Transitions are scary, but fear the limits of Resolutions

With it being the New Year, many individuals are setting goals for themselves and taking comfort in a time where it is ‘acceptable’ to work on oneself. I thought it would, therefore, be valuable to discuss how transitions are an essential part of life, and why it is limiting to equate a resolution with personal growth.  

According to a January 2017 article, the Telegraph reported that people’s top resolutions are to exercise more, lose weight or eat more healthily – none of which, alone, are going to transform one’s life.

As the writings in this space are largely inspired by and related to transitions in some way, shape, or form, kicking off 2018 with an argument for perennial transition may provide some clarity of thought for your approach to the year, and what you will see as your own successful growth.

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January sets high expectations for renewed personal growth, even for those on the cynical end of the resolution spectrum.

You can spend all the time you want on this growth objective – e.g. restricting your indulgences, trying a new activity – but, I would argue that the most substantial personal growth comes from transitions in life. And, while they can indeed be the product of decisions you have made, transitions (more often then not) may feel like they are happening to you.

To me, a resolution represents a well-intentioned life improvement, often born out of a desire for a ‘reset’ at the start of a year. Where personal growth demonstrates some combination of reflection, perseverance, and, perhaps even, the opportunity to contribute to someone else’s own experience. Let me discuss this further.

Events and opportunities that do catalyze substantial growth come in waves, but also multiples items come in those waves that can be a confusing mix of good and bad. Personal growth is not typically clear-cut, you are not always conscious it is occurring, and it takes reflection to understand. The problem of reconciling resolutions with growth is that, as much work as you do on yourself as a person, the world is not in your control.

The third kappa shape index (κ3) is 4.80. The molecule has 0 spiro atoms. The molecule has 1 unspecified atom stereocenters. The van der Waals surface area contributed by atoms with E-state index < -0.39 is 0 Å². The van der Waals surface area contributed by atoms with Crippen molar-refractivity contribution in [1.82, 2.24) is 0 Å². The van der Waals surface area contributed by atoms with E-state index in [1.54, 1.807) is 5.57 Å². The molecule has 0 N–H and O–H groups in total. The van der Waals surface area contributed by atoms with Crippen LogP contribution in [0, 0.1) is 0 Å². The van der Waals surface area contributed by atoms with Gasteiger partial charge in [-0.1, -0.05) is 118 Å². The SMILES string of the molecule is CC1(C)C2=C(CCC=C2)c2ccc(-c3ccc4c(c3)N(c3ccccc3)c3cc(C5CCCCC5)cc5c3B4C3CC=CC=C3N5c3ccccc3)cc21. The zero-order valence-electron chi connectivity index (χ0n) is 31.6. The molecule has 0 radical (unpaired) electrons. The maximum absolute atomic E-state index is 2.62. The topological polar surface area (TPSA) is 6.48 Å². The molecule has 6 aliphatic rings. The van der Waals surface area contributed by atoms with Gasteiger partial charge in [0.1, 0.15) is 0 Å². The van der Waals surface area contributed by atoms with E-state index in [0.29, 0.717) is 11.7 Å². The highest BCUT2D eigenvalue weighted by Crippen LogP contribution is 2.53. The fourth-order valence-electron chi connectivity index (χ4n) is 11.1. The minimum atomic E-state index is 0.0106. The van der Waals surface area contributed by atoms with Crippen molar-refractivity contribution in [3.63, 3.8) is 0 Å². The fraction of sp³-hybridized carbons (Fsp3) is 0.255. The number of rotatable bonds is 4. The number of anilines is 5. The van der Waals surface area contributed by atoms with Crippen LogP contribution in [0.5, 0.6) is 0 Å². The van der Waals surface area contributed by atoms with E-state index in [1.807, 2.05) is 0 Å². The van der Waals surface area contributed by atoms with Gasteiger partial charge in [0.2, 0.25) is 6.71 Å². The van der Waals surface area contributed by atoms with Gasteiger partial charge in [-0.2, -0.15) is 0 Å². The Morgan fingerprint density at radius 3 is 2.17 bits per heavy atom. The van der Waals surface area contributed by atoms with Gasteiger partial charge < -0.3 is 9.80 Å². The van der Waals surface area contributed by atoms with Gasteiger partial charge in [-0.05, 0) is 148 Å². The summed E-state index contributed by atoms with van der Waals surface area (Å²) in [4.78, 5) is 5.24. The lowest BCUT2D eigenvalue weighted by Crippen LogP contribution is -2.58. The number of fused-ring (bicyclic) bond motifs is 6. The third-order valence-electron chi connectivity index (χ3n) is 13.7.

Personal growth is more akin to perseverance than to reinvention.

In my ‘about me’, I list a quotation I find as powerful as I do confusing.

“Life may contain the ‘essence’ (what else could?); recollection, the repetition in imagination, may decipher the essence and deliver to you the ‘elixir’; and eventually you may even be privileged to ‘make’ something out of it, ‘to compound the story.’ But life itself is neither essence nor elixir, and if you treat it as such it will only play its tricks on you.”

– Hannah Arendt on Isak Dinesen, Men in Dark Times 

I think the emotion of confusion that Arendt elicits only adds to the power of the sentiment.

It is human nature, and possibly even survival, to believe life is going to bring with it elements of sense and compatibility, and of understanding and wisdom. What happens when it does not, or, at least, if it is not one’s individual destiny to find acceptance in what it presents?

While a resolution could provide a new experience that leads to personal discovery, it is not so much the experience than it is the reflection on it that will lead you towards unpacking its power for growth.

How one approaches their personal growth is key, and storytelling is essential. It seems paradoxical in the modern age, but storytelling is becoming fewer and farther between. It is one of those strange things where if we did not have digital stories coming in by the second, we might realize more starkly the absence of beneficial storytelling interactions.

A lack of this type of storytelling severely limits our ability to approach our growth, whether born out of desire or necessity, productively.

I realized the absence of relatable storytelling in my life was when I was ashamed at my initial response of being startled to see people upfront with their own challenges online – from representation to parenthood to illness to wellbeing to career ambitions to body image.

Individual stories are catalysts for personal revelations, as well as global revolutions.

There is no better testament to the relationship between revelation and revolution than Oprah’s instantly iconic Golden Globes speech:

“What I know for sure is that speaking your truth is the most powerful tool we all have. And I’m especially proud and inspired by all the women who have felt strong enough and empowered enough to speak up and share their personal stories.”

On a global front, the occurrences in 2017 that are carrying us forward into 2018, included movements such as the Women’s March, as well as the #TimesUp and #MeToo campaigns. These demonstrate, on a large-scale, why silence is not optimal for problem solving and community building. And, of course, this is far from limited to women’s rights issues alone, as these issues overlap with thousands of other ones.

Ultimately, experiencing and sharing personal growth can provide comfort for others at different stages of the journey.

We are always transitioning, and if we do not come to terms with this fact, we are bound to be frustrated at the speed of progress or even miss the vitality of the experience itself.

So, rather than a goal being to fix something ‘wrong’ with us, I want to hear and tell more stories. I want to be aware of the new ideas I am absorbing, the newfound influences to which I am subscribing, the attitude I am exuding, and the desires I have for a changing world.

Life’s transitions cannot be escaped nor fully planned out, but one’s own experiences can be reflected upon and discussions by others can resonate. Eventually, that can lead to a breakthrough in personal growth for yourself, and, if shared, for others.

Resolve to look beyond the limits of ‘self-improvement,’ and far beyond January.

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